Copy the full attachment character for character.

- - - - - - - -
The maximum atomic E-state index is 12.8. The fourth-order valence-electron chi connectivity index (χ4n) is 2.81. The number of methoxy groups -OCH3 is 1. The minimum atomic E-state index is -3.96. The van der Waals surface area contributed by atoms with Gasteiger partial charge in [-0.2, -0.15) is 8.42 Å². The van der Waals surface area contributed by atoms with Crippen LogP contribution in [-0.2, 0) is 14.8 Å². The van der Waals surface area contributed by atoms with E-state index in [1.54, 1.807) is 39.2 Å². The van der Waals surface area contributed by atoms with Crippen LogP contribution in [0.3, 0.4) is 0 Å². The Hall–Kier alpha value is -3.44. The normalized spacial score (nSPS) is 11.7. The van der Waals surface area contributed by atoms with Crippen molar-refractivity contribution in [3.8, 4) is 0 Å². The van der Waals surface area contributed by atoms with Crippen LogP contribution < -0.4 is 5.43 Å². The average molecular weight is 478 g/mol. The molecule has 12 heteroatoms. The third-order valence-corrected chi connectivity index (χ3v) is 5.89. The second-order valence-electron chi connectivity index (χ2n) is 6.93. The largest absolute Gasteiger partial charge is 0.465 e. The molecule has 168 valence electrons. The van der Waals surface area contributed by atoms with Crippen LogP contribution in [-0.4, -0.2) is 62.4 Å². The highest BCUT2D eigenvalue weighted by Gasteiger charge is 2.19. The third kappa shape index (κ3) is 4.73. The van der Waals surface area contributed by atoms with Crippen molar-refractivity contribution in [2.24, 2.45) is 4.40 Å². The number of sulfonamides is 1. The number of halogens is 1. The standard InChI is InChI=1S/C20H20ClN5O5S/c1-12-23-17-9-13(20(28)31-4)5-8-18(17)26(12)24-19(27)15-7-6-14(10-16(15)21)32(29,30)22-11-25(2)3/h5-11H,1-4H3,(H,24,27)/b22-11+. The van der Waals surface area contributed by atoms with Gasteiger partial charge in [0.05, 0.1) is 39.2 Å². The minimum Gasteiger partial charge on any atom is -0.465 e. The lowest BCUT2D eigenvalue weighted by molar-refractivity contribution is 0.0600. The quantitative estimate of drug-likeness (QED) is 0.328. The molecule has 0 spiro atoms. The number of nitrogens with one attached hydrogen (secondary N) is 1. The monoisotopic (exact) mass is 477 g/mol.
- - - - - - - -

The maximum atomic E-state index is 12.8. The fourth-order valence-electron chi connectivity index (χ4n) is 2.81. The number of methoxy groups -OCH3 is 1. The minimum atomic E-state index is -3.96. The van der Waals surface area contributed by atoms with Gasteiger partial charge in [-0.2, -0.15) is 8.42 Å². The van der Waals surface area contributed by atoms with Crippen LogP contribution in [-0.2, 0) is 14.8 Å². The van der Waals surface area contributed by atoms with E-state index in [1.54, 1.807) is 39.2 Å². The van der Waals surface area contributed by atoms with Crippen LogP contribution in [0.3, 0.4) is 0 Å². The Hall–Kier alpha value is -3.44. The normalized spacial score (nSPS) is 11.7. The van der Waals surface area contributed by atoms with Crippen molar-refractivity contribution in [3.8, 4) is 0 Å². The van der Waals surface area contributed by atoms with Crippen LogP contribution < -0.4 is 5.43 Å². The average molecular weight is 478 g/mol. The molecule has 12 heteroatoms. The third-order valence-corrected chi connectivity index (χ3v) is 5.89. The second-order valence-electron chi connectivity index (χ2n) is 6.93. The largest absolute Gasteiger partial charge is 0.465 e. The molecule has 168 valence electrons. The van der Waals surface area contributed by atoms with Crippen LogP contribution in [-0.4, -0.2) is 62.4 Å². The highest BCUT2D eigenvalue weighted by Gasteiger charge is 2.19. The third kappa shape index (κ3) is 4.73. The van der Waals surface area contributed by atoms with Crippen molar-refractivity contribution in [2.24, 2.45) is 4.40 Å². The number of sulfonamides is 1. The number of halogens is 1. The standard InChI is InChI=1S/C20H20ClN5O5S/c1-12-23-17-9-13(20(28)31-4)5-8-18(17)26(12)24-19(27)15-7-6-14(10-16(15)21)32(29,30)22-11-25(2)3/h5-11H,1-4H3,(H,24,27)/b22-11+. The van der Waals surface area contributed by atoms with Gasteiger partial charge in [0.05, 0.1) is 39.2 Å². The minimum Gasteiger partial charge on any atom is -0.465 e. The lowest BCUT2D eigenvalue weighted by molar-refractivity contribution is 0.0600. The quantitative estimate of drug-likeness (QED) is 0.328. The molecule has 0 spiro atoms. The number of nitrogens with one attached hydrogen (secondary N) is 1. The monoisotopic (exact) mass is 477 g/mol.